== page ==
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Volunteer Citizen Scientist Coordinator Needed to Monitor Water Quality

The SARSAS Citizen Scientist Coordinator organizes the SARSAS water quality monitoring program using volunteers to test water quality at points along Auburn Ravine. In this program SARSAS joins with other organizations in California and across the country that use water quality monitoring as a tool to maintain the health of streams and water sheds to ensure salmon and steel heads have the the stream quality needed to support life.

Shown below are volunteers conducting a stream flow study of Auburn Ravine, monitoring results of air and water in 2017, and volunteers in other areas conducting water quality measurements.

Auburn Ravine Flow Study March 2010

Stream monitoring by the Tip of the Mitt Watershed Council in Michigan


Our current Citizen Scientist Coordinator, Bob Johnson, is moving to another part of the country, and SARSAS is looking for another local volunteer willing to head the program.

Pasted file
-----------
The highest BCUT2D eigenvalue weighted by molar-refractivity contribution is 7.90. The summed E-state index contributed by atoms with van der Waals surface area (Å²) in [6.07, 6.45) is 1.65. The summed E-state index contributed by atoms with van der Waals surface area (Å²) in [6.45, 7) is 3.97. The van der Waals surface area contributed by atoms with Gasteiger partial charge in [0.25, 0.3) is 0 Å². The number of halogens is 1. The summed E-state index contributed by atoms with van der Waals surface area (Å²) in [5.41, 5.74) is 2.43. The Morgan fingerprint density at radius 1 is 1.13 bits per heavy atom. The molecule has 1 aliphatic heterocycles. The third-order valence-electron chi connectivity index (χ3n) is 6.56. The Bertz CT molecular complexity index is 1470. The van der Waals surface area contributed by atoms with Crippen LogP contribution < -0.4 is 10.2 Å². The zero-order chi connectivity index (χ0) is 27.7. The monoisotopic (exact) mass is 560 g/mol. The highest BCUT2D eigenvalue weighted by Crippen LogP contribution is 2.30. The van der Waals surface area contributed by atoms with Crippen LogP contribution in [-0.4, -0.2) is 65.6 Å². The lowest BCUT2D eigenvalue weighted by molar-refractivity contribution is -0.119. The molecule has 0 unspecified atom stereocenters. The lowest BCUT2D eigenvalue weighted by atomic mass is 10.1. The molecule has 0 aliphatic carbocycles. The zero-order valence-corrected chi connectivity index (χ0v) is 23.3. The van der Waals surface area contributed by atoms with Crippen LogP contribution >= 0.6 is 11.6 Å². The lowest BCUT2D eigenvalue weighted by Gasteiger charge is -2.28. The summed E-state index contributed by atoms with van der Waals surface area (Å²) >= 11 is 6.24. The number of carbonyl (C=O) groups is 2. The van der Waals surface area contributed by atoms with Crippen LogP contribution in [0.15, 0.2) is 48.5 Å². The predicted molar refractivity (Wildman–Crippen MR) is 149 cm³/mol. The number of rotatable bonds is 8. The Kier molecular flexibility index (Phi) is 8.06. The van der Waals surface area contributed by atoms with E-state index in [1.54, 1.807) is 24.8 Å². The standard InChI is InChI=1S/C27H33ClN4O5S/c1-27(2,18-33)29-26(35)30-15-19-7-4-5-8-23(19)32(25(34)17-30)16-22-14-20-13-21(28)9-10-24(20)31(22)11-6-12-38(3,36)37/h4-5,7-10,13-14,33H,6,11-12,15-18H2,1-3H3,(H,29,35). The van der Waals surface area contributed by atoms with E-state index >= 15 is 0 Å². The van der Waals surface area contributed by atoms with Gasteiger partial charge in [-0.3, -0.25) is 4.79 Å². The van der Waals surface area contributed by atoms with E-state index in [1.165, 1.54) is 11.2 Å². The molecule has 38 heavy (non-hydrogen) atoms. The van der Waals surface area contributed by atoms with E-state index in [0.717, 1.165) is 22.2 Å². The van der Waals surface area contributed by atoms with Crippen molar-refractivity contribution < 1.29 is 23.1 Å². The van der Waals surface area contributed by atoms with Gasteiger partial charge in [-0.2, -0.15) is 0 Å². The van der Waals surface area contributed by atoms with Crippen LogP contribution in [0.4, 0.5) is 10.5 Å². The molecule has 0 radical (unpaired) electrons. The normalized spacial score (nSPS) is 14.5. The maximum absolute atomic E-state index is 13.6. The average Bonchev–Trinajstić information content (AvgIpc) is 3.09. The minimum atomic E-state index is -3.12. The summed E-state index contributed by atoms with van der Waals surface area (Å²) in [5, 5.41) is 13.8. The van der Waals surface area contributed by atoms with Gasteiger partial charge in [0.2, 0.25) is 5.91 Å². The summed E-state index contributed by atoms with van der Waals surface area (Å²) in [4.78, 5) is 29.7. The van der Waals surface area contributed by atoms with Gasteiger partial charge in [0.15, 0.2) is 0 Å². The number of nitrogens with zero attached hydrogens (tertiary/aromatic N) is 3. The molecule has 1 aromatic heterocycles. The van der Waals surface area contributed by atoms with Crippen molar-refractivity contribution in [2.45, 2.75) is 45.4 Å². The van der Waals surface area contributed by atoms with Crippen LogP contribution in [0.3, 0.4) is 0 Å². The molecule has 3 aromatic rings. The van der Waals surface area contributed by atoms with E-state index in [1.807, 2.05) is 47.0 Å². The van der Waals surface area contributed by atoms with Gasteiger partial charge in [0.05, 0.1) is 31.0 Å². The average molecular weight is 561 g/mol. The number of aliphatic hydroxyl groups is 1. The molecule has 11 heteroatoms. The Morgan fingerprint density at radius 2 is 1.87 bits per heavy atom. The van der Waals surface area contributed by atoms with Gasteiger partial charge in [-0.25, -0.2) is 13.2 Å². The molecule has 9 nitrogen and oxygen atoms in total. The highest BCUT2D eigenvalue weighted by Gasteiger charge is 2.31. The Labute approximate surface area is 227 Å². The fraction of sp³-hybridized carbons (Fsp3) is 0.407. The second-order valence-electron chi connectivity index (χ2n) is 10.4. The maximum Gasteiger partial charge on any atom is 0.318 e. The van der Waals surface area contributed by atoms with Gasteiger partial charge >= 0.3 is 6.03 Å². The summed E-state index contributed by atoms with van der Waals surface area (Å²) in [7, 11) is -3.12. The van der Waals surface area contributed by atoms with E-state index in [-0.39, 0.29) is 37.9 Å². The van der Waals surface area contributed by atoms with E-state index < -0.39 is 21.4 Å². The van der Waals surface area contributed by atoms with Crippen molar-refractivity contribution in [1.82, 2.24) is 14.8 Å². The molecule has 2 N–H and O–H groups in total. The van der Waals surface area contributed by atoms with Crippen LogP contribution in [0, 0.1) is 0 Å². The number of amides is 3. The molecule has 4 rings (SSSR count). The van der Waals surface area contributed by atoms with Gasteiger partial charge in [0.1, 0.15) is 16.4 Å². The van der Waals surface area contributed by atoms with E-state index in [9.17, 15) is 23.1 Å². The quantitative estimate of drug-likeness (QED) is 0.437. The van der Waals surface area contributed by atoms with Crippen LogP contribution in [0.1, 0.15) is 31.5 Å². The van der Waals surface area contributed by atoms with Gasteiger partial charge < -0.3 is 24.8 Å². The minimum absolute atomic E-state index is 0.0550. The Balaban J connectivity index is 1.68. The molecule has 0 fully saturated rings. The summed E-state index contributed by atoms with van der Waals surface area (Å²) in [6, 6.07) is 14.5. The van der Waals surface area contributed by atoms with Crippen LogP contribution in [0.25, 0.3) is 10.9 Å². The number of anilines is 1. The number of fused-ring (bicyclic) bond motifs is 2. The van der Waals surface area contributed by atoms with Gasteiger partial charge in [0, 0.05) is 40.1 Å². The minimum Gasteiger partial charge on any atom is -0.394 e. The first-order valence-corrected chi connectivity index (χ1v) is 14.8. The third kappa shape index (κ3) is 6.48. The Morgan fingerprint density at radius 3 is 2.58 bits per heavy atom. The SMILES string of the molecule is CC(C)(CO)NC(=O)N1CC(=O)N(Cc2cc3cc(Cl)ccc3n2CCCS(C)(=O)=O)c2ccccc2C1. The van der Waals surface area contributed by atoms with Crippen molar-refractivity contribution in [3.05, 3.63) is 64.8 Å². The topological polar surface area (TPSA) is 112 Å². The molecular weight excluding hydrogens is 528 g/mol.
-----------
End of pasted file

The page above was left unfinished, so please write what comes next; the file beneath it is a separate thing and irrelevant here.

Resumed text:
Duties include:

  • At the beginning of the year set up the schedule and publish it
  • Announce the testing week monthly by sending out email to people to the active volunteers (on Excel list.)
  • Help  coordinate  the sharing of the equipment
  • Get either the paper reports or electronic reports from each group
  • Enter the data in sarsas.citizen science stuff.sites(water quality test results)
  • Create copies of the report so you have an electronic copy and paper copy
  • File the electronic copies in sarsas.citizen scientist stuff(sites) in the correct site file
  • File the paper copy in the Citizen Scientist folder.
  • Email an electronic coy of the test to Justin at
  • at the end of the water year September create a report. You can use sarsas(water quality report for auburn ravine) as a starting point.
  • send a copy of the report to the SaRSAS web site.
  • Do school visits. You can use the three fold poster and the power point sarsas.citizen science info(samonoid)
  • Keep track of equipment and have inventory that is not out in the field.

Bob adds that the position is not demanding and takes little time, but that there is room to expand and improve this vital function. If interested, please contact either Bob Johnson or Jack Sanchez via the SARSAS Contact page.

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